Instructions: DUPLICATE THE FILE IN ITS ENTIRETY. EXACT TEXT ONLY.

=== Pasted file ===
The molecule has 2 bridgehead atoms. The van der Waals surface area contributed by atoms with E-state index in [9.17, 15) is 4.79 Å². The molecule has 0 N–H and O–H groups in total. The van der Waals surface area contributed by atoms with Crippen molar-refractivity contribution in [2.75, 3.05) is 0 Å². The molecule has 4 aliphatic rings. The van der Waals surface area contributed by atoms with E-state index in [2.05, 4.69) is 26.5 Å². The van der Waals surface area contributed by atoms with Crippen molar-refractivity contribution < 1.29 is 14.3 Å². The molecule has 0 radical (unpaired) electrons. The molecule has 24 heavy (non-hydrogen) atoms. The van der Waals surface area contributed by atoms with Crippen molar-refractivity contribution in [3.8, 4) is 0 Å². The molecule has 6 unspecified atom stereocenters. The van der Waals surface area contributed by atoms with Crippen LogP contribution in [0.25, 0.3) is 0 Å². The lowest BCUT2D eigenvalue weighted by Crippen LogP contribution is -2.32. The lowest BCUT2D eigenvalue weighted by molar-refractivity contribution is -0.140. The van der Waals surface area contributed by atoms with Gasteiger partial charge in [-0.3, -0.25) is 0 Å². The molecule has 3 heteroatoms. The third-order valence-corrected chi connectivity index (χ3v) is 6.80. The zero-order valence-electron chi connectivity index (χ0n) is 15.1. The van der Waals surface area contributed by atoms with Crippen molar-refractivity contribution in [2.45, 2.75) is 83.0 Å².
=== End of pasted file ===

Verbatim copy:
The molecule has 2 bridgehead atoms. The van der Waals surface area contributed by atoms with E-state index in [9.17, 15) is 4.79 Å². The molecule has 0 N–H and O–H groups in total. The van der Waals surface area contributed by atoms with Crippen molar-refractivity contribution in [2.75, 3.05) is 0 Å². The molecule has 4 aliphatic rings. The van der Waals surface area contributed by atoms with E-state index in [2.05, 4.69) is 26.5 Å². The van der Waals surface area contributed by atoms with Crippen molar-refractivity contribution < 1.29 is 14.3 Å². The molecule has 0 radical (unpaired) electrons. The molecule has 24 heavy (non-hydrogen) atoms. The van der Waals surface area contributed by atoms with Crippen molar-refractivity contribution in [3.8, 4) is 0 Å². The molecule has 6 unspecified atom stereocenters. The van der Waals surface area contributed by atoms with Crippen LogP contribution in [0.25, 0.3) is 0 Å². The lowest BCUT2D eigenvalue weighted by Crippen LogP contribution is -2.32. The lowest BCUT2D eigenvalue weighted by molar-refractivity contribution is -0.140. The van der Waals surface area contributed by atoms with Gasteiger partial charge in [-0.3, -0.25) is 0 Å². The molecule has 3 heteroatoms. The third-order valence-corrected chi connectivity index (χ3v) is 6.80. The zero-order valence-electron chi connectivity index (χ0n) is 15.1. The van der Waals surface area contributed by atoms with Crippen molar-refractivity contribution in [2.45, 2.75) is 83.0 Å².